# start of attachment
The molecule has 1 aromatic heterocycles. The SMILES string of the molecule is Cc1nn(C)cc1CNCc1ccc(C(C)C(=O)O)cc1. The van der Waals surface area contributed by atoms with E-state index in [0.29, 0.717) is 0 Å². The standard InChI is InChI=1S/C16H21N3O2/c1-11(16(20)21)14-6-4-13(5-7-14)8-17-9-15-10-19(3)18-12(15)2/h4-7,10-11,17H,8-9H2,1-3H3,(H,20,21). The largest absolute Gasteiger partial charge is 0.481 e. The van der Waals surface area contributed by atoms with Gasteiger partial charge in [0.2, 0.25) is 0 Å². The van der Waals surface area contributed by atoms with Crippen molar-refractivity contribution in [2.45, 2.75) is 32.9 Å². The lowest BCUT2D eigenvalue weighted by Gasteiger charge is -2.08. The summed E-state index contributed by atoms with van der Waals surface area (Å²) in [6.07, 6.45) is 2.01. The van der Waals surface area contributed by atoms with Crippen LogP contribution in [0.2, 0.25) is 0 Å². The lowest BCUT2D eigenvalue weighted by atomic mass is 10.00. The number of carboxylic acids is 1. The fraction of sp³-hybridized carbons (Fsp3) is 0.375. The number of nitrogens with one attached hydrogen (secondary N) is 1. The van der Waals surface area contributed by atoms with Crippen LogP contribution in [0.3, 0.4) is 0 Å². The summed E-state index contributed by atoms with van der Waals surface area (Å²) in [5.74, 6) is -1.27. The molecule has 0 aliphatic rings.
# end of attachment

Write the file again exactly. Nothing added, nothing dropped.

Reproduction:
The molecule has 1 aromatic heterocycles. The SMILES string of the molecule is Cc1nn(C)cc1CNCc1ccc(C(C)C(=O)O)cc1. The van der Waals surface area contributed by atoms with E-state index in [0.29, 0.717) is 0 Å². The standard InChI is InChI=1S/C16H21N3O2/c1-11(16(20)21)14-6-4-13(5-7-14)8-17-9-15-10-19(3)18-12(15)2/h4-7,10-11,17H,8-9H2,1-3H3,(H,20,21). The largest absolute Gasteiger partial charge is 0.481 e. The van der Waals surface area contributed by atoms with Gasteiger partial charge in [0.2, 0.25) is 0 Å². The van der Waals surface area contributed by atoms with Crippen molar-refractivity contribution in [2.45, 2.75) is 32.9 Å². The lowest BCUT2D eigenvalue weighted by Gasteiger charge is -2.08. The summed E-state index contributed by atoms with van der Waals surface area (Å²) in [6.07, 6.45) is 2.01. The van der Waals surface area contributed by atoms with Crippen LogP contribution in [0.2, 0.25) is 0 Å². The lowest BCUT2D eigenvalue weighted by atomic mass is 10.00. The number of carboxylic acids is 1. The fraction of sp³-hybridized carbons (Fsp3) is 0.375. The number of nitrogens with one attached hydrogen (secondary N) is 1. The van der Waals surface area contributed by atoms with Crippen LogP contribution in [0.3, 0.4) is 0 Å². The summed E-state index contributed by atoms with van der Waals surface area (Å²) in [5.74, 6) is -1.27. The molecule has 0 aliphatic rings.